The West Bank
In the War of 1948, the region that today comprises the West Bank was taken over by King Abdullah I of Transjordan’s army (following a secret agreement with the leaders of the Zionist movement). As a result, the region was abruptly cut off from the rest of Palestine, with dramatic social and economic consequences. The core area was transferred from the relatively highly developed western part of Palestine to the desert state in developing Transjordan.
The Jordanian rulers annexed the West Bank in 1950. As Transjordan now encompassed both the East and the West Bank, together with the annexation the name Transjordan was transformed into the (Hashemite Arab) Kingdom of Jordan. To enforce their claim, the authorities introduced the term ‘West Bank’ for the region, and it was forbidden to use a term which included the word ‘Palestine’ in official Jordanian documents. Following the annexation, Palestinians living in the West Bank and in former Transjordan were given Jordanian nationality (albeit later with the registration in their passports that they originated from the West Bank).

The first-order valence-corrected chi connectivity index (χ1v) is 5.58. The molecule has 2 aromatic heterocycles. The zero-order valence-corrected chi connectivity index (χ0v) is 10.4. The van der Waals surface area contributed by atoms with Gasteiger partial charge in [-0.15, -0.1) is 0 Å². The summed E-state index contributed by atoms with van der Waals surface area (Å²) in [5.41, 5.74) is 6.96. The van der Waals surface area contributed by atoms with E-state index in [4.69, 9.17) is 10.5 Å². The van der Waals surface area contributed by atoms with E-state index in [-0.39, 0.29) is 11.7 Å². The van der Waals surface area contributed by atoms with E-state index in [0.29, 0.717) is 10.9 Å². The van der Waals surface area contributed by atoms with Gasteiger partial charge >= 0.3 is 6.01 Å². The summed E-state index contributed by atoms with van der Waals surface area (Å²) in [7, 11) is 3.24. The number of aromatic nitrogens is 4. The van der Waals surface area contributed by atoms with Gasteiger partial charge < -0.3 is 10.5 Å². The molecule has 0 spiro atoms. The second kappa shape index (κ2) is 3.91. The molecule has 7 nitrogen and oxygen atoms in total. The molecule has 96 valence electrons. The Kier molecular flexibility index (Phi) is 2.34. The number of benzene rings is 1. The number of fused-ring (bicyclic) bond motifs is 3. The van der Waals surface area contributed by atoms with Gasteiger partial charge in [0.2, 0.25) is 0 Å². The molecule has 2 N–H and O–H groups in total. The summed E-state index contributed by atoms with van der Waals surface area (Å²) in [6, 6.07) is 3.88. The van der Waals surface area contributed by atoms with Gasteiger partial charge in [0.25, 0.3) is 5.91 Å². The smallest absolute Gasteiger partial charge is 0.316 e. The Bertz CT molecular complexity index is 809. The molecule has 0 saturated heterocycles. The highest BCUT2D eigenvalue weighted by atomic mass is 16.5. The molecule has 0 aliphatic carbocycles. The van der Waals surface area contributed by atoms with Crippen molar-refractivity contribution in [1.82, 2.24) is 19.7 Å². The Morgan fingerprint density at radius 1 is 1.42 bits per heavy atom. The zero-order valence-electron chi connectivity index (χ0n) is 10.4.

Between 1948 and 1967, the West Bank remained in Jordanian hands. It was a rule of domination, the Palestinian population’s interests, both politically and economically, wholly subordinate to those of the rulers in the East Bank. In the process, the natural resources of the West Bank were used to facilitate the development of the East Bank. Through a combination of co-optation by part of the elite and repression of Palestinians who resisted the Jordanian domination, the Jordanian rulers managed to keep control over matters in the West Bank until 1967.
Armed resistance by Palestinians in the West Bank was met with heavy Israeli reprisals. An infamous event was the Israeli commando operation in the village of Qibya (12 October 1953), when dozens of houses were blown up and more than forty citizens were killed.
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Yahya ibn Abi Kathir (769-848)